Need Help with a Holographic Will?

Owenby Law, P.A.: Assisting Families in Jacksonville, FL

Owenby Law, P.A. represents family members and other interested parties in the state of Florida who are attempting to initiate the probate process using a holographic will. It is not uncommon in Florida and other states for the family members of a recently deceased person to discover that their loved one has left behind a handwritten or "holographic" will. As long as a holographic will meets the minimum legal requirements under Florida law, we should be able to certify it through the courts and begin the probate process.

Call us at (904) 770-3141 to schedule a Free Initial Consultation regarding holographic wills.

Holographic Will Laws in Florida

A holographic will is one that is written entirely in the hand of the testator. In order for any will—holographic or otherwise—to be valid and admitted for the purpose of probating an estate by a Duval, Clay, Nassau, or St. Johns court, the document must be:

  • Signed by the testator
  • Countersigned by at least two witnesses

The testator and the two witnesses must all be present when each signs the will. If the testator signed the will before showing it to the witnesses, or the witnesses signed independently, the document is not valid and will be rejected in a Florida probate court.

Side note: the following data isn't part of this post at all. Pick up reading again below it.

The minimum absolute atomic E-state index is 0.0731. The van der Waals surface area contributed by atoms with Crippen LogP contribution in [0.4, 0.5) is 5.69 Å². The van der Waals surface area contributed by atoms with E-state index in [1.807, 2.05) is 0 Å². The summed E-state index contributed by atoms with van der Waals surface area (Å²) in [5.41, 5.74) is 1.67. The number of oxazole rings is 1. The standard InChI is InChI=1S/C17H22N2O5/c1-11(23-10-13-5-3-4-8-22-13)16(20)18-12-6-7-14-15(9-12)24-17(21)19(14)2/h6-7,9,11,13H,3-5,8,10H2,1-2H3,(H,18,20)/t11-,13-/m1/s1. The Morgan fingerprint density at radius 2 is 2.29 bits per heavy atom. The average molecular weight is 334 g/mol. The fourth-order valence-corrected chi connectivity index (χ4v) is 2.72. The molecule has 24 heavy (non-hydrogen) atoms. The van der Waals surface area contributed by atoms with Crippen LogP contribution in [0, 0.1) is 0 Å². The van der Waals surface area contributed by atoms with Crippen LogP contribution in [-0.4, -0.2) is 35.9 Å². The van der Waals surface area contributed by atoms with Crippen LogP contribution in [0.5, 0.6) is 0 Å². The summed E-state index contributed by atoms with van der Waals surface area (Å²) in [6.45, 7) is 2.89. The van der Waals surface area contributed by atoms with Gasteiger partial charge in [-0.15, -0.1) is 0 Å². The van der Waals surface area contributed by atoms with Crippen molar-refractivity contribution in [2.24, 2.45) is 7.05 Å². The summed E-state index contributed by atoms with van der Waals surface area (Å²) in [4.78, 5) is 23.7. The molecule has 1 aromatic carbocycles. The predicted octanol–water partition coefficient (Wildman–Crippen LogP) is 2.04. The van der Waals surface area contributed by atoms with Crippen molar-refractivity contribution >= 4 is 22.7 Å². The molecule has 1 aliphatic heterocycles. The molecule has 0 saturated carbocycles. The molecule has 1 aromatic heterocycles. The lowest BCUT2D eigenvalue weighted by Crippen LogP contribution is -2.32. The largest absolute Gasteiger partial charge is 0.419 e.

If, however, the holographic will was prepared in another state, it is considered to be the last will and testament of the deceased, and it would be a legally valid instrument in the state where it was prepared, it will be recognized by the courts of the state of Florida as well. For instance, some states only require holographic wills to be signed by the testator and do not require witnesses. The probate courts of Florida would recognize wills from those states without the requisite witness signatures.

Have Questions? Speak with Our Jacksonville Probate Lawyers.

Even when a will was drafted by a professional estate planning lawyer, the probate process can be confusing to an inexperienced executor. Probating a holographic will, however, brings with it its own set of complexities. Our firm has the experience and knowledge that is required to certify a holographic or out-of-state holographic will through the Florida courts.

If you are an estate executor or an interested party who has recently discovered that your deceased loved one left behind a holographic will, contact our Jacksonville probate attorneys.